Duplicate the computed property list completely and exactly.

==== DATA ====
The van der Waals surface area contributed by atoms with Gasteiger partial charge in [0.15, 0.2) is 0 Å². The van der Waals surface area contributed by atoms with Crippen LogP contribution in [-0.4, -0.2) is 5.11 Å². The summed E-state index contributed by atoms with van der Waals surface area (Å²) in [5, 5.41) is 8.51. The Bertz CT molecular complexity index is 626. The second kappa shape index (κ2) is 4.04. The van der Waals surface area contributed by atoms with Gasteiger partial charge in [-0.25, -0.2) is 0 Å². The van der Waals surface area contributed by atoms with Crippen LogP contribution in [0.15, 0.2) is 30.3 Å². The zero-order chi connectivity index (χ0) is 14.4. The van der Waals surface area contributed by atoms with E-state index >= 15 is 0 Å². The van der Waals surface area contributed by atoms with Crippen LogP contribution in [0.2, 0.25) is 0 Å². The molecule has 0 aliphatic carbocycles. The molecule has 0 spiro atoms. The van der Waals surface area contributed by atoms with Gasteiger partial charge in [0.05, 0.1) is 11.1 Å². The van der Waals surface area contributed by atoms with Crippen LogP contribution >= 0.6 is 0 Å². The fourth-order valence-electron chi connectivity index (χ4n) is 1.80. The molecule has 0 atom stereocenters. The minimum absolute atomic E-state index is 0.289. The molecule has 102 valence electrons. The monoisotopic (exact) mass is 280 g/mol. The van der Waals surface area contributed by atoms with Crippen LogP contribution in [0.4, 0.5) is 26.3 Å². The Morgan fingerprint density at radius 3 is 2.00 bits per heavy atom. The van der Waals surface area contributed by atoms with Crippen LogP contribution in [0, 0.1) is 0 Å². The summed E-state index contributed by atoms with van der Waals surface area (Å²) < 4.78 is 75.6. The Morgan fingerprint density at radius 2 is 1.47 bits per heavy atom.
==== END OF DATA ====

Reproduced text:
The van der Waals surface area contributed by atoms with Gasteiger partial charge in [0.15, 0.2) is 0 Å². The van der Waals surface area contributed by atoms with Crippen LogP contribution in [-0.4, -0.2) is 5.11 Å². The summed E-state index contributed by atoms with van der Waals surface area (Å²) in [5, 5.41) is 8.51. The Bertz CT molecular complexity index is 626. The second kappa shape index (κ2) is 4.04. The van der Waals surface area contributed by atoms with Gasteiger partial charge in [-0.25, -0.2) is 0 Å². The van der Waals surface area contributed by atoms with Crippen LogP contribution in [0.15, 0.2) is 30.3 Å². The zero-order chi connectivity index (χ0) is 14.4. The van der Waals surface area contributed by atoms with E-state index >= 15 is 0 Å². The van der Waals surface area contributed by atoms with Crippen LogP contribution in [0.2, 0.25) is 0 Å². The molecule has 0 aliphatic carbocycles. The molecule has 0 spiro atoms. The van der Waals surface area contributed by atoms with Gasteiger partial charge in [0.05, 0.1) is 11.1 Å². The van der Waals surface area contributed by atoms with Crippen LogP contribution >= 0.6 is 0 Å². The fourth-order valence-electron chi connectivity index (χ4n) is 1.80. The molecule has 0 atom stereocenters. The minimum absolute atomic E-state index is 0.289. The molecule has 102 valence electrons. The monoisotopic (exact) mass is 280 g/mol. The van der Waals surface area contributed by atoms with Crippen LogP contribution in [0.4, 0.5) is 26.3 Å². The Morgan fingerprint density at radius 3 is 2.00 bits per heavy atom. The van der Waals surface area contributed by atoms with Crippen LogP contribution in [0, 0.1) is 0 Å². The summed E-state index contributed by atoms with van der Waals surface area (Å²) < 4.78 is 75.6. The Morgan fingerprint density at radius 2 is 1.47 bits per heavy atom.